• Institutional ageismrelates to the laws, rules, social norms, policies, and practices of institutions that unfairly restrict opportunities and systematically disadvantage individuals because of their age. This occurs in many sectors, including health and social services, the workplace, media, and the legal, financial and political systems.
  1. Ageism costs society billions of dollars. In the United States, a 2020 study showed ageism and the resulting under- or over-diagnosis led to excess annual costs of US$63 billion for the eight most expensive health conditions.
  2. Research and practice suggest some key ways to combat ageism:
  • Educate healthcare providers, caregivers, businesses, employers and younger generations about aging and older people.
  • Encourage and provide intergenerational contact and activities.
  • Create welcoming workplaces and businesses for older workers and customers that promote healthy aging and diversity.
  • Enact policies based on dignity and a human rights approach in the workplace, care settings and operations at all levels of government.
  • Recognize the importance of listening to the voices of older adults.
  • Use age-positive language and images. Avoid ageist terms such as “elderly” or “old geezers” and stereotypes of decline, depression and dependence.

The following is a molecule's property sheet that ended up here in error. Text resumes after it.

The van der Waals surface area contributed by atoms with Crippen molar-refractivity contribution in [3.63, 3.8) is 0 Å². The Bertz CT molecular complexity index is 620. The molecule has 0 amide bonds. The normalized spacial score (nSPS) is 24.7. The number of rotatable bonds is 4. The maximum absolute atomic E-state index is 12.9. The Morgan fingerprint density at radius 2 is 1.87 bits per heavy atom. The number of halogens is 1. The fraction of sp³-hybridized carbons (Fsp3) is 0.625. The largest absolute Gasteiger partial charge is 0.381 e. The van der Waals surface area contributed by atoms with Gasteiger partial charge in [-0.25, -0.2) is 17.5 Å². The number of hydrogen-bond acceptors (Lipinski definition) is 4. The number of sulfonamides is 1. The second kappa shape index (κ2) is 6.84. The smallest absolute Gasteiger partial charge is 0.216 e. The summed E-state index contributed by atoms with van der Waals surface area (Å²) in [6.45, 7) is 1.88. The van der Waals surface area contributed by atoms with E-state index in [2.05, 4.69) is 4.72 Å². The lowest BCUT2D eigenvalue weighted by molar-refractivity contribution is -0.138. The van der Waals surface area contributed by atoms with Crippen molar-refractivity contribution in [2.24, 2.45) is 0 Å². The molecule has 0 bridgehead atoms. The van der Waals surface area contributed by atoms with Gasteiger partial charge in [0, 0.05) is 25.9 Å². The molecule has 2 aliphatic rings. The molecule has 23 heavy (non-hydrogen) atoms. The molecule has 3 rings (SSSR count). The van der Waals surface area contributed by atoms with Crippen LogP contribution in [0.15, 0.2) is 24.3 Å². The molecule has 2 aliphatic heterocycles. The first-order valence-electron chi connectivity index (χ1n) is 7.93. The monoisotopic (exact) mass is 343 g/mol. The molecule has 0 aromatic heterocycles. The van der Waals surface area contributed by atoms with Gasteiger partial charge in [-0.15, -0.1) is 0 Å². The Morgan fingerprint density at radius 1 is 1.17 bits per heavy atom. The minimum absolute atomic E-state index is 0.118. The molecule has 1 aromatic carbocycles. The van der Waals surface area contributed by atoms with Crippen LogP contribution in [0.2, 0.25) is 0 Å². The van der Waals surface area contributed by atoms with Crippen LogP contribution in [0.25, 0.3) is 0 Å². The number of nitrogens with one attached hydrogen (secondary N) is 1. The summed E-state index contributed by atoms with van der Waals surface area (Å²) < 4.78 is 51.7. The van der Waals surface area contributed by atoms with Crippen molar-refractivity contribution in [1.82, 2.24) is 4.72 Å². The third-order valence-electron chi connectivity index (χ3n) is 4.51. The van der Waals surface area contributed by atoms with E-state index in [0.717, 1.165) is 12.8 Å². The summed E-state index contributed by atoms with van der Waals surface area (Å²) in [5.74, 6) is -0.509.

• Work with organizations such as the COA to inform people about the negative effects of ageism and the positive contributions that older people make to their families and communities.


The COA is a bilingual and inclusive organization, made up of volunteers and staff, that works to advance the wellbeing of Ottawa’s older adults and to make Ottawa an increasingly Age-Friendly Community. For information on membership, volunteer opportunities, events, learning programs, and further resources on ageism: visit: or call: 613-789-3577.



Ayalon, L., Tesch-Römer, C., 2018. Contemporary Perspectives of Ageism. Series: International Perspectives on Aging, vol. 19.

Changing the Narrative, 2021. Guidelines for Age-Inclusive Communications.

Deloitte, 2022. Making Canada the best place in the world to age by 2030: A Senior Centric Strategy.

Lagacé, M., Mérette, M., Julien Navaux, J., Philippe Rodrigues-Rouleau, P. for the Federal, Provincial and Territorial Forum of Ministers Responsible for Seniors, 2022. An Examination of the Social and Economic Impacts of Ageism. 

Revera and International Federation on Aging, 2013. Revera Report on Ageism.

Statistics Canada, Canada’s Population – 2021 Census

World Health Organization. Global Report on Ageism, 2021.